Warragamba Dam is Sydney’s largest dam. It provides about 80% of Greater Sydney's water supply. The dam collects water from the Wollondilly and Coxs river systems and forms Lake Burragorang behind the dam wall.

Warragamba Dam is 65 kilometres west of Sydney in a narrow gorge on the Warragamba River. It's the largest urban water supply in Australia and one of the largest domestic water supply dams in the world. It holds 4 times more water than Sydney Harbour when it's full.

Some water also comes from smaller dams to the south of Sydney or in the Blue Mountains. These include CataractCordeauxAvon and Nepean dams.

Learn more about water supply catchments and dams at WaterNSW.

Avon Dam is one of 11 major dams in Greater Sydney.

Dam levels

Warragamba Dam’s water level rises and falls depending on the amount of:

  • rainfall in its catchment
  • water used by people in Sydney.

Since Warragamba was built in 1960, its lowest dam level was 32.4% on 10 February 2007. This occurred during a drought known as the Millennium Drought, which lasted from 1996 to mid-2010. In 2019–20, we experienced the effects of the worst drought on record.

Visit WaterNSW to check dam levels or check on rainfall and dam levels in the Greater Sydney CatchmentLearn more about water use and conservation.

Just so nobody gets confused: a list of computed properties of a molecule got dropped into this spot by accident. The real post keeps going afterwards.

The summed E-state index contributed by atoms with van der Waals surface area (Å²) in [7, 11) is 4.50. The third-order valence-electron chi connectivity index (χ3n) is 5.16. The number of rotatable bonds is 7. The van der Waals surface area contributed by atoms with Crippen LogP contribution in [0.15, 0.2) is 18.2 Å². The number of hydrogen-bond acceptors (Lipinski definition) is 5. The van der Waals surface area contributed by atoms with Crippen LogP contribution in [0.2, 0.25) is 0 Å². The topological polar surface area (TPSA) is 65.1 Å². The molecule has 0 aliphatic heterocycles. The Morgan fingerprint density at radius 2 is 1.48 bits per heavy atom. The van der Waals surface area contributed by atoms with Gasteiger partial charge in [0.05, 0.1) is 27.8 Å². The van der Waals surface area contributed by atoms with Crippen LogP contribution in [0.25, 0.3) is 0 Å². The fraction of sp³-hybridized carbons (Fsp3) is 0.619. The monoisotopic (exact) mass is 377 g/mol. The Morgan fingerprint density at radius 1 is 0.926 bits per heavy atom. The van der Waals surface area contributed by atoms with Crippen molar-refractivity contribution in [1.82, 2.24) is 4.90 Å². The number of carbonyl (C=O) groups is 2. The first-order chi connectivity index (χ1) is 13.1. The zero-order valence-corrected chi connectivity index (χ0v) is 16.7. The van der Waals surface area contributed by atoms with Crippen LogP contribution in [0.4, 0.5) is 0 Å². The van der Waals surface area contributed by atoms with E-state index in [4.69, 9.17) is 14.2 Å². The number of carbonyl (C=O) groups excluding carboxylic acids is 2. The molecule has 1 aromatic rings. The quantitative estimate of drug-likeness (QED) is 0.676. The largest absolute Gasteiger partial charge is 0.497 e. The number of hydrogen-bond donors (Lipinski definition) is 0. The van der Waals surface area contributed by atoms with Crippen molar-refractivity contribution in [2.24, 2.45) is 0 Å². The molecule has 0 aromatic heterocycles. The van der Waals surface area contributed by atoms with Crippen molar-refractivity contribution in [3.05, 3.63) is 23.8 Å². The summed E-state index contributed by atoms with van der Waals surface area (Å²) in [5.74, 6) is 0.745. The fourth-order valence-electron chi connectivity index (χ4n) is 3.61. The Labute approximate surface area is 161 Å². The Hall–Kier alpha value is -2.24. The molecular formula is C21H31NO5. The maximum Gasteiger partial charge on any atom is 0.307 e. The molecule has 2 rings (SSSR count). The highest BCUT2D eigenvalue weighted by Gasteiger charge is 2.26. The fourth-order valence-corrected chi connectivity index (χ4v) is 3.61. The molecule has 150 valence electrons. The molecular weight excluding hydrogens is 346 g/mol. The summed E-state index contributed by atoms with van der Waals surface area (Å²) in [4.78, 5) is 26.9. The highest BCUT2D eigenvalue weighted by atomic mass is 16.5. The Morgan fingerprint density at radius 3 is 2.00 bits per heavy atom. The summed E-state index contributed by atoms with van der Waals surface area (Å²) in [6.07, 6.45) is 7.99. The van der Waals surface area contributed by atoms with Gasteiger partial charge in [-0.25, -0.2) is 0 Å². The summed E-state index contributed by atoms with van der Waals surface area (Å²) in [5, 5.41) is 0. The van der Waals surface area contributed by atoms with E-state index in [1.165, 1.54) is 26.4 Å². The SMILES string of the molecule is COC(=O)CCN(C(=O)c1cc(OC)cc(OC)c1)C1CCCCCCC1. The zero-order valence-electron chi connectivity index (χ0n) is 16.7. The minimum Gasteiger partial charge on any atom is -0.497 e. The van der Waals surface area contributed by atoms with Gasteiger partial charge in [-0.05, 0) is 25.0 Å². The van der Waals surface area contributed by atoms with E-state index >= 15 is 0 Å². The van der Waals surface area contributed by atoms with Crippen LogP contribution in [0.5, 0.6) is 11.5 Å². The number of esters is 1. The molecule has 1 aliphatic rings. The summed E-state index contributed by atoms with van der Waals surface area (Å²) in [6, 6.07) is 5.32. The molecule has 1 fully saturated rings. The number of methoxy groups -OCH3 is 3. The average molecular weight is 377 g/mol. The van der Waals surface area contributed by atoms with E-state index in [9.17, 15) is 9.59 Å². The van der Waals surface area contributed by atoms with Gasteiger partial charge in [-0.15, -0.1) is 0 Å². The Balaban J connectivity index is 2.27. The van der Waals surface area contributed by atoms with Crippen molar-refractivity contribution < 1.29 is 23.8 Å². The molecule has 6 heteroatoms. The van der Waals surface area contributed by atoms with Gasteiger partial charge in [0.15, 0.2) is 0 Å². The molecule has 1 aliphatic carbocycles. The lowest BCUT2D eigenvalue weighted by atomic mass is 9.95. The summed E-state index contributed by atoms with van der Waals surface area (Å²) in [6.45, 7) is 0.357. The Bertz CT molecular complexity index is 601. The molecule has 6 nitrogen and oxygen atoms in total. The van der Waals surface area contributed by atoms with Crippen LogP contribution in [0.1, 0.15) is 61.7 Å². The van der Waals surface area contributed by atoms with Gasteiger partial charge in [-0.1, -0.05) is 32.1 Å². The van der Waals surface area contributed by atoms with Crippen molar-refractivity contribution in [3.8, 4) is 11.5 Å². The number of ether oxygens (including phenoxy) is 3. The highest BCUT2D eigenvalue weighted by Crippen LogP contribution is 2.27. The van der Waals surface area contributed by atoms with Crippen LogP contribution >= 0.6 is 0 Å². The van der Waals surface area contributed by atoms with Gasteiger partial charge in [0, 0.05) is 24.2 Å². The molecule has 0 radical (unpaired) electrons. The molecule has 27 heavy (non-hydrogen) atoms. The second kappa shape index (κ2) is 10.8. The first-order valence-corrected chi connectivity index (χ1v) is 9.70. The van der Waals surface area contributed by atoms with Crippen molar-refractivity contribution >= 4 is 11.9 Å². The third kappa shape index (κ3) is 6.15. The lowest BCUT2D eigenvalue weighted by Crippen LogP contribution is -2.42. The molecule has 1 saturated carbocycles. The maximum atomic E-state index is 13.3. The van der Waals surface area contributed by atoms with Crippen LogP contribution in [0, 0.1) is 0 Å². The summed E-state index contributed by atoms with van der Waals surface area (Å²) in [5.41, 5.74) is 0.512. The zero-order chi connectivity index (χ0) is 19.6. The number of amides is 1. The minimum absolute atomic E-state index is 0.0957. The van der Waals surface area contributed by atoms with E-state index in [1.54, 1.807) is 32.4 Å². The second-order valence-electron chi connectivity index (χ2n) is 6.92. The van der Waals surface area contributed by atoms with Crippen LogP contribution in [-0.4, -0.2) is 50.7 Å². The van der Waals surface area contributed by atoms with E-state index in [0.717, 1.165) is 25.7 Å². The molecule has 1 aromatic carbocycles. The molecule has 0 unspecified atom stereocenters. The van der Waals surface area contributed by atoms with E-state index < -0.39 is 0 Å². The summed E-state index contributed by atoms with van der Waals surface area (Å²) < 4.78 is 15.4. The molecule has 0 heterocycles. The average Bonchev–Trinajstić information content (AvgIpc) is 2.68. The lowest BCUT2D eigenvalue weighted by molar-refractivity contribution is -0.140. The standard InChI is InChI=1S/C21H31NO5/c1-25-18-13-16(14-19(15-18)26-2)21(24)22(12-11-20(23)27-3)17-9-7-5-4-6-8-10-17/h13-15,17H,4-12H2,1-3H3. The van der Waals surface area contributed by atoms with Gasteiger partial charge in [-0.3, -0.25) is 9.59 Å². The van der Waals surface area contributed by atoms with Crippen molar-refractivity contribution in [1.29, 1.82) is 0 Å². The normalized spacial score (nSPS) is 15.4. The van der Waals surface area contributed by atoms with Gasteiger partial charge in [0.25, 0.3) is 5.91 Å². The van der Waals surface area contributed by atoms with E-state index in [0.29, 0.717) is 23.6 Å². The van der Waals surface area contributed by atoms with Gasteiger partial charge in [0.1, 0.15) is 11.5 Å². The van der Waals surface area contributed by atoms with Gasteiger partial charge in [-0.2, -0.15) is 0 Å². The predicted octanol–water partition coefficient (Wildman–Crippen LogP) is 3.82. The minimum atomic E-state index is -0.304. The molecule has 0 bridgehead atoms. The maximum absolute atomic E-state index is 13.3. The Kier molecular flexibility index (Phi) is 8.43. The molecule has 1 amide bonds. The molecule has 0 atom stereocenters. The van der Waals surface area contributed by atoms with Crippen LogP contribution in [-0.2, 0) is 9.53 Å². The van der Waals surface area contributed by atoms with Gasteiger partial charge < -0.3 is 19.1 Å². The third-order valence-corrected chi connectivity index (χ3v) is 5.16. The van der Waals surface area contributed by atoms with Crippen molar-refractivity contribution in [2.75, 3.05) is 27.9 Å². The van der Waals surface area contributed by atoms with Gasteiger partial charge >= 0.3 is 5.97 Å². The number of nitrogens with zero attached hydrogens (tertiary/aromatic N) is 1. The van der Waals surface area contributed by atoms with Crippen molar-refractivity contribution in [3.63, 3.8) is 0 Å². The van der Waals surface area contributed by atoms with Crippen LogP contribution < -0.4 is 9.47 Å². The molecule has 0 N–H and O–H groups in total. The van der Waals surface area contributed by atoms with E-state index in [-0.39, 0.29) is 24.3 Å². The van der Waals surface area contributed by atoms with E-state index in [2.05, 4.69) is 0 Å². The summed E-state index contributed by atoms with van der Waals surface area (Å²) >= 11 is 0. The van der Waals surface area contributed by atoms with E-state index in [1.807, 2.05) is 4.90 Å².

Warragamba Dam was close to full in March 2012 and spilled for the first time since 1998.

Warragamba Dam dropped to about 42% capacity during the drought (mid January 2020).


The ocean can be used as a source of drinking water. Unlike rivers and dams, the amount of seawater in oceans is not affected by changing rainfall.

Desalination is the process of removing the salt from seawater to produce drinking water. It is a way to make sure people have enough water when:

  • countries do not have rivers that are easy to get to
  • countries are affected by drought
  • rainfall isn't adequate
  • populations grow faster than existing water supplies.

In response to the Millennium Drought, the NSW Government commissioned the Sydney Desalination Plant on the coast at Kurnell, between Botany Bay and the Tasman Sea. It can produce 250 million litres a day, which is about 15% of Greater Sydney's drinking water needs. While the plant is operating, we can adjust the capacity based on our system's needs.

Desalination has provided an extra source of water for Sydney that doesn't rely on rain. It's an important part of the NSW Government's plan to make sure we have enough water for the future.

Water from the desalination plant must meet the Australian Drinking Water Guidelines and Sydney Water’s standards.

97% of all the water on Earth is in seas and oceans.

Recycled water

Recycled water is water that's been used before. Recycled water is also another reliable source of water. We take wastewater or stormwater and clean it to a high standard so it can be returned to homes and businesses and safely used again.